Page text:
By Gail Kinsey Hill and Jim Barnett
of The Oregonian staff
Oregon political leaders Wednesday intensified efforts to find out whether the U.S. Drug Enforcement Administration carries the clout to sanction doctors who aid in the death of terminally ill patients.
At the same time, Rep. Henry Hyde, R-Ill., reiterated his contention that the DEA should pursue doctors who prescribe lethal doses of medicine. But he said he has no plans to introduce legislation aimed at wiping out Oregon's assisted-suicide law.
"I got the information we sought from the DEA. . . . We got the right answer, so I don't have any plans for legislation or anything like that. I think the courts will deal with it, ultimately," said Hyde, chairman of the House Judiciary Committee, which oversees the DEA.
An aide to Sen. Ron Wyden said the Oregon Democrat plans to talk to U.S. Attorney General Janet Reno early next week about whether the DEA has the authority, under the Controlled Substances Act, to sanction oregon physicians who dispense lethal drugs.
Wyden also has arranged a meeting with U.S. Department of Justice officials to review federal policy regarding Oregon's law. Representatives for Gov. John Kitzhaber and state Attorney General Hardy Myers are expected to participate.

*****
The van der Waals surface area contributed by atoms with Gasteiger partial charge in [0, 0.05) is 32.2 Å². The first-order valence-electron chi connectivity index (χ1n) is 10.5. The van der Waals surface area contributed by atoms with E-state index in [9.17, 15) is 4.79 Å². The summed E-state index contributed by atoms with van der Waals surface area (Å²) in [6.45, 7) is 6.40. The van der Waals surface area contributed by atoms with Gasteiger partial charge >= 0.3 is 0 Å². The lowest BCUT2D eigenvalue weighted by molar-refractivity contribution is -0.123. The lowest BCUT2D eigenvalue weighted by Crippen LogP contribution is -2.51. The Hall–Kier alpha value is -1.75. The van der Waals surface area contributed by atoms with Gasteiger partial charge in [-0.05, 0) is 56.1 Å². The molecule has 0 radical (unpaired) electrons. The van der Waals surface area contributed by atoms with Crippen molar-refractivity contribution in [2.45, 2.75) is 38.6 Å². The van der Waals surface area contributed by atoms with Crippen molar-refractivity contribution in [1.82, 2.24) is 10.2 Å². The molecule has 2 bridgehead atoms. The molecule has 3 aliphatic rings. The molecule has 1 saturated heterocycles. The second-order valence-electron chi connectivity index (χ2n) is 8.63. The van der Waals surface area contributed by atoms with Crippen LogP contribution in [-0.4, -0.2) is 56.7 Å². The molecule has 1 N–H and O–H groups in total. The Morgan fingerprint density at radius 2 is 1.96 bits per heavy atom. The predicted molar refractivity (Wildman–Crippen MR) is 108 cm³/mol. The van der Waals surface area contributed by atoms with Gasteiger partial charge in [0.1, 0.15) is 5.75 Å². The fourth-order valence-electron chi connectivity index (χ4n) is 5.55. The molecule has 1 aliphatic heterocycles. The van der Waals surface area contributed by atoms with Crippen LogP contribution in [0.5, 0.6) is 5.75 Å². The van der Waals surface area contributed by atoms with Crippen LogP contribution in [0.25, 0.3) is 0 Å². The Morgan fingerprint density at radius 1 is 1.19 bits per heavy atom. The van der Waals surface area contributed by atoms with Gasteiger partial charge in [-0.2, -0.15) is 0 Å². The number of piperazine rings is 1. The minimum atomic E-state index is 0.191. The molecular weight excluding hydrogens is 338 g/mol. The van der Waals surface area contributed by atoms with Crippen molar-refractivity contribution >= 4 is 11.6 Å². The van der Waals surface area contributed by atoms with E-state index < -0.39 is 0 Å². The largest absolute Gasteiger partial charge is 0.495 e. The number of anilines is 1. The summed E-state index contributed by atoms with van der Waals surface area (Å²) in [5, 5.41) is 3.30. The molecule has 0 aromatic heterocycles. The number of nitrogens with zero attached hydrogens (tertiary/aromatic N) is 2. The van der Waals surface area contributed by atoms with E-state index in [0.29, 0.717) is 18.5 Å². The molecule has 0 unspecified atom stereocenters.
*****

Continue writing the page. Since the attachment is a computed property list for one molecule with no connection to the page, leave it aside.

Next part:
"We would like to see this cleared up within a week or two," said Josh Kardon, Wyden's chief of staff.
Kitzhaber plans to contact the Clinton administration in hopes of being assured the DEA will back away from its threat to revoke doctors' licenses to prescribe some drugs if they write lethal prescriptions.
Wyden and Kitzhaber contend the DEA overstepped its authority when Administrator Thomas Constantine said late last week, in a letter to the House and Senate judiciary committees' chairmen, that prescribing lethal medication to assist in a suicide would violate federal narcotics law.
Just days before, Oregon voters had soundly rejected a ballot measure to repeal the law, which they had approved in 1994 to allow terminally ill adults to request lethal prescriptions from their doctors.
The threat of action from the DEA remains, but some of the tension appears to have abated. Political and legal eyes appear trained on the Justice Department; the DEA is an arm of the department.
"It appears that the DEA has a particularly weak case," Kardon said.